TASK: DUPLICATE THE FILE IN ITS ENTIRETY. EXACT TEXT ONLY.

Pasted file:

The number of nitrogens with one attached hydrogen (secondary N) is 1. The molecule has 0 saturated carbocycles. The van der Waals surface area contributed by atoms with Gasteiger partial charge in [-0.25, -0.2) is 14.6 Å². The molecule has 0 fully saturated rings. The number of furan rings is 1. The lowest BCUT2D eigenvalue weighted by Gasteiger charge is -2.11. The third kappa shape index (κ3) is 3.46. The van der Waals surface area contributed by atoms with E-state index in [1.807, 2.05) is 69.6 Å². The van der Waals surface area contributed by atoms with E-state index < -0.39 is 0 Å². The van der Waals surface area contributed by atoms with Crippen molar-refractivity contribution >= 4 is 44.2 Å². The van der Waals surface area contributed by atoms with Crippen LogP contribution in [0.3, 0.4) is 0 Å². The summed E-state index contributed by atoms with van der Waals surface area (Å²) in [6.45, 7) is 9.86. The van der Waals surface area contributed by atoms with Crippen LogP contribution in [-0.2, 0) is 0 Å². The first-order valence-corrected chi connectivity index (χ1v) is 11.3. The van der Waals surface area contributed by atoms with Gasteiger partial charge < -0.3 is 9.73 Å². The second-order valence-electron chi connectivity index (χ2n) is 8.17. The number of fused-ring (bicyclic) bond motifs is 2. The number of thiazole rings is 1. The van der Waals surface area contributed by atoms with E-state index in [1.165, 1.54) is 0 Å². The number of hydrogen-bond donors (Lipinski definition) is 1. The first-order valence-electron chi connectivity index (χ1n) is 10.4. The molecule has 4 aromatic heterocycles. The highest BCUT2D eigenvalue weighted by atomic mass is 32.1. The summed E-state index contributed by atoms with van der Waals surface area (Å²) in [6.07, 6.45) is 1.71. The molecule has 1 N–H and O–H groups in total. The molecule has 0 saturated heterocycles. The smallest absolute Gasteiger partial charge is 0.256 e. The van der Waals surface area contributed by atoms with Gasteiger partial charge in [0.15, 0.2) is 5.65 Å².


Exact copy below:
The number of nitrogens with one attached hydrogen (secondary N) is 1. The molecule has 0 saturated carbocycles. The van der Waals surface area contributed by atoms with Gasteiger partial charge in [-0.25, -0.2) is 14.6 Å². The molecule has 0 fully saturated rings. The number of furan rings is 1. The lowest BCUT2D eigenvalue weighted by Gasteiger charge is -2.11. The third kappa shape index (κ3) is 3.46. The van der Waals surface area contributed by atoms with E-state index in [1.807, 2.05) is 69.6 Å². The van der Waals surface area contributed by atoms with E-state index < -0.39 is 0 Å². The van der Waals surface area contributed by atoms with Crippen molar-refractivity contribution >= 4 is 44.2 Å². The van der Waals surface area contributed by atoms with Crippen LogP contribution in [0.3, 0.4) is 0 Å². The summed E-state index contributed by atoms with van der Waals surface area (Å²) in [6.45, 7) is 9.86. The van der Waals surface area contributed by atoms with Crippen LogP contribution in [-0.2, 0) is 0 Å². The first-order valence-corrected chi connectivity index (χ1v) is 11.3. The van der Waals surface area contributed by atoms with Gasteiger partial charge < -0.3 is 9.73 Å². The second-order valence-electron chi connectivity index (χ2n) is 8.17. The number of fused-ring (bicyclic) bond motifs is 2. The number of thiazole rings is 1. The van der Waals surface area contributed by atoms with E-state index in [1.165, 1.54) is 0 Å². The number of hydrogen-bond donors (Lipinski definition) is 1. The first-order valence-electron chi connectivity index (χ1n) is 10.4. The molecule has 4 aromatic heterocycles. The highest BCUT2D eigenvalue weighted by atomic mass is 32.1. The summed E-state index contributed by atoms with van der Waals surface area (Å²) in [6.07, 6.45) is 1.71. The molecule has 1 N–H and O–H groups in total. The molecule has 0 saturated heterocycles. The smallest absolute Gasteiger partial charge is 0.256 e. The van der Waals surface area contributed by atoms with Gasteiger partial charge in [0.15, 0.2) is 5.65 Å².